Happy Monday Puffins!
It's a Menu Monday here at the Prairie Farmhouse and with Harvest breathing down my neck (HEY! that tickles!), I need to plan and be ready for whatever! That means suppers that can wait (and wait and wait and WAIT!) or be rewarmed and food for lunches, hot and field and cold; as the Blue-eyed Farmer is planning to take time off from his "other" job and just get the grain out of the fields. I think all the trouble some areas had getting crops harvested and then trouble finding elevators that would take their grain, has him a little anxious.
So lets start with breakfasts as he might want some.... or actually I think he needs to eat it, when he's working so hard and such long hours.
And he's a toast or cereal kind of guy. Cold cereal even. blech~ He also likes oats. I can't call it oatmeal as it's barely cooked. He boils water, dumps in the oats, stirs it for about a minute and it's "done" and this is NOT instant oatmeal! Maybe he's part horse??
So as long as I have milk and bread and some fresh cereal on hand, we're good to go in the mornings. (Oatmeal is a staple in my pantry.)
Lunches: Leftovers if I heat them up for him and if he's going to be around the place. If it's a hot field meal, it has to be "quick eating" because he doesn't like to stop too long. Nothing that requires a knife to cut up and preferable nothing "sloppy." So we'll go with pizza, hot sandwiches (burgers, brats, hot ham & cheese, chicken bacon toasted subs) and the occasional meat loaf cups and mashed potatoes (small glass baking dish holds them nicely for traveling). I'll make up some cookies, bars and puddings for desserts, get more fruit and that should get us through. If he's taking a cooler, he'll be fine with either our dried beef or some summer sausage sandwiches (buns work best), some chips (get the more whole grain kind) carrot & celery sticks and those desserts and fruit mentioned above. I like to make lunches a bit more substantial than when's non-harvest as he doesn't like to stop for "break" in the afternoon when everything is working. Occasionally he'll get a soda from the coop and I do have candy bars here I could surprise him with for a treat.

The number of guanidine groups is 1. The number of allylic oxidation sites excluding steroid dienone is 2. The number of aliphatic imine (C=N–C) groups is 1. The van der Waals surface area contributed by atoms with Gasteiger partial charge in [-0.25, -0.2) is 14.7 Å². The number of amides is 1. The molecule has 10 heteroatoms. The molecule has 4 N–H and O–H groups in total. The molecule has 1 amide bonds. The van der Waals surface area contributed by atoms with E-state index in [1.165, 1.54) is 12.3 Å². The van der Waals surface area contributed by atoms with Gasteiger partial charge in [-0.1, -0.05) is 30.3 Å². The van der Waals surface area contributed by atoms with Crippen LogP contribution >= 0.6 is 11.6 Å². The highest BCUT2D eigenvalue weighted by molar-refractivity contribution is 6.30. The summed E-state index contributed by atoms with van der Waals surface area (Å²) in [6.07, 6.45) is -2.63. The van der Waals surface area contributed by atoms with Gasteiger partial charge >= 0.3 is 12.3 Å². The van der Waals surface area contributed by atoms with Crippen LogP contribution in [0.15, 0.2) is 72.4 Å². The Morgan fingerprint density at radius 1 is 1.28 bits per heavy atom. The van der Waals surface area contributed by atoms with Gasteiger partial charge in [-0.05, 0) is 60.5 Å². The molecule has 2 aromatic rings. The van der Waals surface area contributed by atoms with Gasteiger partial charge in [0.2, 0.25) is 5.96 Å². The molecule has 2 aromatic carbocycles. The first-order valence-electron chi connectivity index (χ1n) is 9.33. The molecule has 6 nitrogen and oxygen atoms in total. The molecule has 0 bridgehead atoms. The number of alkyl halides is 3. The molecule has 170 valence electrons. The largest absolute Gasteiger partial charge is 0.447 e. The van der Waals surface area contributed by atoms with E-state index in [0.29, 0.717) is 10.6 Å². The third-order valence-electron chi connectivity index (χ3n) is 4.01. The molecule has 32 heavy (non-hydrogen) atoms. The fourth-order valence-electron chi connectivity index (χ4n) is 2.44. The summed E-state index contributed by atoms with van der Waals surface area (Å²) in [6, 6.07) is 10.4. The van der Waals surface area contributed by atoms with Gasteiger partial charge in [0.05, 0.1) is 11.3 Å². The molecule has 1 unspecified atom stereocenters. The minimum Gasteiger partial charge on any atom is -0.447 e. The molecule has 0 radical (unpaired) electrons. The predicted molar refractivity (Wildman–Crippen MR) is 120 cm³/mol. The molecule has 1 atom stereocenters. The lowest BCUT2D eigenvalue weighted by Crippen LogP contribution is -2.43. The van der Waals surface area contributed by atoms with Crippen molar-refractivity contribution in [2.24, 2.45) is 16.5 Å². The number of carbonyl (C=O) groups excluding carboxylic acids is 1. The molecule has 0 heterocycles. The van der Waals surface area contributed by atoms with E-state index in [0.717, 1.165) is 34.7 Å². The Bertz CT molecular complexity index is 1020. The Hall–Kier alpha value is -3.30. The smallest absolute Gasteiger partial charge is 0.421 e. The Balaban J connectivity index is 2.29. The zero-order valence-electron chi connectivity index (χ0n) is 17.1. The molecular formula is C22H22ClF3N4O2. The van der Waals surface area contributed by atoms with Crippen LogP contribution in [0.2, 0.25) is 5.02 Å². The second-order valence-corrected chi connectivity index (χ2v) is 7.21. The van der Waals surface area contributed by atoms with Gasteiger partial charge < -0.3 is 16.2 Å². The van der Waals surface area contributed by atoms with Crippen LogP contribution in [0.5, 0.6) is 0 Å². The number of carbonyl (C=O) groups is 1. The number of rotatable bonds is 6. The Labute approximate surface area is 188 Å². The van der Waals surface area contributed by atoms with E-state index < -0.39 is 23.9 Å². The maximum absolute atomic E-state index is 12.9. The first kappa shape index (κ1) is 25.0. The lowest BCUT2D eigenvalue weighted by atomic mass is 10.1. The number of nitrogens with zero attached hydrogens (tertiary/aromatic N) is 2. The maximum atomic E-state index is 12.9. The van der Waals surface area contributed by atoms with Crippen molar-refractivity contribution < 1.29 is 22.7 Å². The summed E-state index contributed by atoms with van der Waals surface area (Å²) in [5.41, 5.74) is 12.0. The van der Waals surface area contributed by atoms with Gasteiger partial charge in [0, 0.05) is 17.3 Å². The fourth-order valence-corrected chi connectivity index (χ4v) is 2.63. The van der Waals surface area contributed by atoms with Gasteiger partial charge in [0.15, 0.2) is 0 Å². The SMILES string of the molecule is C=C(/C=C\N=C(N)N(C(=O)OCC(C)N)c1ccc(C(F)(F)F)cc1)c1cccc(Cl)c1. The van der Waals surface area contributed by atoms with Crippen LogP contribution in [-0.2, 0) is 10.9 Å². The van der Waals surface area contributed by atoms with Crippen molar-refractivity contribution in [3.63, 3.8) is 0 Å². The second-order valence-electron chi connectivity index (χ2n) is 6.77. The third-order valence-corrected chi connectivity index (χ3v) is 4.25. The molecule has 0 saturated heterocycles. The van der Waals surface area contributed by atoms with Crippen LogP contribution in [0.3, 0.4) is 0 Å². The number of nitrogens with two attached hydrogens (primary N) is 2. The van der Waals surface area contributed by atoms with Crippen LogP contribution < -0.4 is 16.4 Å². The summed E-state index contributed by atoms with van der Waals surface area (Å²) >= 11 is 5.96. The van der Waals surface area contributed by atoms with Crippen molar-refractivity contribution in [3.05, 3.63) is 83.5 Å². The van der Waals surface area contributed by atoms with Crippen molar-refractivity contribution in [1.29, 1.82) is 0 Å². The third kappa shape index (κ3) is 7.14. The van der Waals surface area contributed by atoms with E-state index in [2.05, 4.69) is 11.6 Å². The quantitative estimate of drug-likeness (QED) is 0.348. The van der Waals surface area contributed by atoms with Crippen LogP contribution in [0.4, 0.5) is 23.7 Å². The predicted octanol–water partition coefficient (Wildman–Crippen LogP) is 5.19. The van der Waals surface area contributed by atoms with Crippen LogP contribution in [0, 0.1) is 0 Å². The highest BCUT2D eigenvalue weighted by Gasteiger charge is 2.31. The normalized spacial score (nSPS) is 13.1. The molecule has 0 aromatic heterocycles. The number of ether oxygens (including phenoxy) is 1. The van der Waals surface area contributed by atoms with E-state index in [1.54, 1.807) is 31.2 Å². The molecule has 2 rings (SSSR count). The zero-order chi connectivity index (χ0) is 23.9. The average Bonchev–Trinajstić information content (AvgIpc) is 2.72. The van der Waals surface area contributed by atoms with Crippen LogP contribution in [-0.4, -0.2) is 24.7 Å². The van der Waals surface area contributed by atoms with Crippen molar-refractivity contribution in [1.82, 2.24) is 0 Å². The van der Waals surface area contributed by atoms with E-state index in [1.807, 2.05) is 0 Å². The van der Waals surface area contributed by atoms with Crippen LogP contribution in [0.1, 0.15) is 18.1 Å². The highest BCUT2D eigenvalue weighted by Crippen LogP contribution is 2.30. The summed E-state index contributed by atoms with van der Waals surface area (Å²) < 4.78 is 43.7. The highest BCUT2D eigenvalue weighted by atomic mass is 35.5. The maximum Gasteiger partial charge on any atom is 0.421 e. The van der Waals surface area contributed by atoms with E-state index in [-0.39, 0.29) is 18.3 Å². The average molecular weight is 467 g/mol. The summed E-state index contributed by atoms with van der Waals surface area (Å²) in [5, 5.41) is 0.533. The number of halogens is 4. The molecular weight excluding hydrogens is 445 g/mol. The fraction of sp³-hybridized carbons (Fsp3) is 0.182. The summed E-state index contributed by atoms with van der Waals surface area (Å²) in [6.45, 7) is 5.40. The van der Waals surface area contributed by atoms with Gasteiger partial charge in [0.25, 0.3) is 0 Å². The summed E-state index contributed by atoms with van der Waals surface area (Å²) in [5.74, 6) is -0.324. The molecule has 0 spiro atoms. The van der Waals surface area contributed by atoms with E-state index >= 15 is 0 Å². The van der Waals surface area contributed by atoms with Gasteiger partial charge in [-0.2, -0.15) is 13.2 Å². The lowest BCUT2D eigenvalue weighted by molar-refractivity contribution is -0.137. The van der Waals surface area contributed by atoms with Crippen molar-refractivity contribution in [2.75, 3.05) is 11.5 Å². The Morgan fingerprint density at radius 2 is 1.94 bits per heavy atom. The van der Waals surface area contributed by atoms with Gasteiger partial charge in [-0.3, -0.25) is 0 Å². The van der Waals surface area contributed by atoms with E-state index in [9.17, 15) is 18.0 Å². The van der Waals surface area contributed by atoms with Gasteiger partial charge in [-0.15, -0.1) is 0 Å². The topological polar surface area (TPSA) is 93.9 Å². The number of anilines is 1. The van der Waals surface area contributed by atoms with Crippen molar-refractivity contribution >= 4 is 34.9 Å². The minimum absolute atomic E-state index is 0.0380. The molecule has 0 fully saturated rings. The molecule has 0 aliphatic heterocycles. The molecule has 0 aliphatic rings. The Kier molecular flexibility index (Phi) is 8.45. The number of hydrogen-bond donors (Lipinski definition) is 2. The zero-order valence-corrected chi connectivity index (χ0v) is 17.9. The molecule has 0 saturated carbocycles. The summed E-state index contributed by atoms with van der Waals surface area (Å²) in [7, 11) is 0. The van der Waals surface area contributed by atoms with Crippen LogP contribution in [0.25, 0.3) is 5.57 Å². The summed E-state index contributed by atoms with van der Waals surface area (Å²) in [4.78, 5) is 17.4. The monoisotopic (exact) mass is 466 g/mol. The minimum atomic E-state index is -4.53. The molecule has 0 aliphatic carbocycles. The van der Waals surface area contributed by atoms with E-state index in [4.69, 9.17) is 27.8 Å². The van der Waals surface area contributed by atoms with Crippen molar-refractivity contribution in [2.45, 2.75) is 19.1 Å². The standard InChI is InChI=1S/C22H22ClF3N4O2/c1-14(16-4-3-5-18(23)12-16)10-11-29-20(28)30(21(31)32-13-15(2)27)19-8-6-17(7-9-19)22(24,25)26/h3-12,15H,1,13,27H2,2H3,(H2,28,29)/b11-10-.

Suppers: Now it gets tricky. I never quite know when he'll be coming in. I have to plan a main dish that can be done around 7:30 ("Dark" these days) and yet still hold until upwards of 10 p.m. If it's going well and he's on level ground, or if we need to bring everything home and shed it, it gets later.
We don't like to eat too heavy and yet it's been a long time since he ate lunch or a snack. So I plan smaller pre-portioned meals. Those mini-meat loaves for example. It tricks your mind into thinking you are eating a big portion and even if you take a second one, it's still not alot. Just use your muffin tins to bake a recipe of meat loaf.